pensions For Members

OPINION: Switzerland faces two pension votes but neither offers a solution

Clare O'Dea
Clare O'Dea - [email protected]
OPINION: Switzerland faces two pension votes but neither offers a solution
Switzerland faces two important votes on pension but neither provides an answer Photo by Huy Phan on Unsplash

Switzerland's two public votes on Sunday March 3rd offer Swiss voters two different versions of reality – the elderly as vulnerable versus the elderly as strong. Clare O’Dea asks whether pensioners need protection or a push.


The first popular initiative, launched by trade unions, is called ‘To live better in retirement’. This noble aspiration comes with an annual price tag of four billion francs. The proposal is to increase the annual state pension by 8.33 percent by making a thirteenth annual payment.

The second initiative emanates from a completely different world view, championed by the youth section of the Radical-Liberal Party. It aims to increase the retirement age from 65 to 66 by 2033, and then to tie it to life expectancy. This idea comes with an annual saving of two billion francs.

Voters will get to decide if older people should receive more or give more, or whether to leave the status quo. Both ideas suffer from being rather blunt instruments but they will serve as an interesting test of public opinion.

Free money

The Swiss are traditionally cautious about voting for ‘free stuff’, even when it might benefit them directly. Statutory paid maternity leave was turned down four times before finally being accepted in 2005. Voters said no to two weeks more annual leave in 2012 and rejected a minimum wage in 2014.

The 2.5 million people – every Swiss resident over the age of 65 – who currently receive the state pension, known as the Old Age and Survivors’ Insurance, can’t be counted on to vote to receive a higher pension. Why? Because most of them don’t need it.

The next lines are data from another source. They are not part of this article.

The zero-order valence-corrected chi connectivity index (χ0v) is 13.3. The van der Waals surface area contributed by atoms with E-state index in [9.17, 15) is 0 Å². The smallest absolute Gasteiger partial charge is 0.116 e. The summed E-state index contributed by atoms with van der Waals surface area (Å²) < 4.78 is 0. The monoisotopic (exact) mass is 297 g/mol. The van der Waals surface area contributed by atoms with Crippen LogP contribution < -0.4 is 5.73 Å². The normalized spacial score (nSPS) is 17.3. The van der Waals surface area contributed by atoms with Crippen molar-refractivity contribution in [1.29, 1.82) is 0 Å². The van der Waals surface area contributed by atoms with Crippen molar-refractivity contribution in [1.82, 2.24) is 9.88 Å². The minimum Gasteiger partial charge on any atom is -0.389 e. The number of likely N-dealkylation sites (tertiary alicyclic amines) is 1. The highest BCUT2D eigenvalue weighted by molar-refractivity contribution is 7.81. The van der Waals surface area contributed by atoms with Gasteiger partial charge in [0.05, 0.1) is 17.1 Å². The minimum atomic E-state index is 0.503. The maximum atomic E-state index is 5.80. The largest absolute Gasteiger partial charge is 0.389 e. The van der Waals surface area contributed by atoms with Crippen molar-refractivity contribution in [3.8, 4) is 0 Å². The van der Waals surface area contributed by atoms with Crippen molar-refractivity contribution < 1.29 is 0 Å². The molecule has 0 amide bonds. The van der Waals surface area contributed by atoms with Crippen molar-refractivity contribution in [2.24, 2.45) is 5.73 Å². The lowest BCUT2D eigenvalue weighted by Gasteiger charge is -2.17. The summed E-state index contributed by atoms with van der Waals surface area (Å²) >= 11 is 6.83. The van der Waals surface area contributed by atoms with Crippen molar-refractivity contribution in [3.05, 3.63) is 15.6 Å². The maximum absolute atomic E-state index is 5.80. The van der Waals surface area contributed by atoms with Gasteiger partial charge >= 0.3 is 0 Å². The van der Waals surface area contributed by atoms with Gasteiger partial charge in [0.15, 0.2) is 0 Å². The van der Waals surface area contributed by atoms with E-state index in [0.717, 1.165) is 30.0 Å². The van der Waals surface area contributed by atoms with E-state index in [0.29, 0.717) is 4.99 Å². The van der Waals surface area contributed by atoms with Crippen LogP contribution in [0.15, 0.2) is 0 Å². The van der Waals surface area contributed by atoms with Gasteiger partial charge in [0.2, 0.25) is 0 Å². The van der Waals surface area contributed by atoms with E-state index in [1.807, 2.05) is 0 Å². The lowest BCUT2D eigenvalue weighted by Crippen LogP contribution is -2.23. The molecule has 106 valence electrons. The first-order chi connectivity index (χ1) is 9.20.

In addition to this basic first-pillar payment (up to a maximum of CHF32,000 annually for a single person), pensioners may have income from their occupational pension, private pension, or both. These are known as the second and third pillar of the pension system.


Retirees whose combined pension payments are not enough to meet their living costs are entitled to complementary social assistance payments. In 2021, that was 12.5 per cent of pensioners.

READ ALSO: The reasons why living in Switzerland can prolong your life

Expensive times?

Inflation in Switzerland is relatively low – 2.1 percent in 2023 was considered a bad year. But it’s also not a great measure of the cost of living, particularly as it does not include health insurance premiums, which are up 8.7 percent in 2024 alone.

There is no doubt that some older people struggle to make ends meet – and they would de delighted to have an extra 1,225 to 2,450 francs per year (current range of the monthly payment) to get by. But is that a reason to give everyone over 65 extra money – including the wealthy?

The fundamental flaw with this proposed reform is that it is not means tested. Making a universal payment is an extremely expensive way to help people who are genuinely facing poverty. It is estimated that one in five pensioners live below or close to the poverty line – counting income, not assets.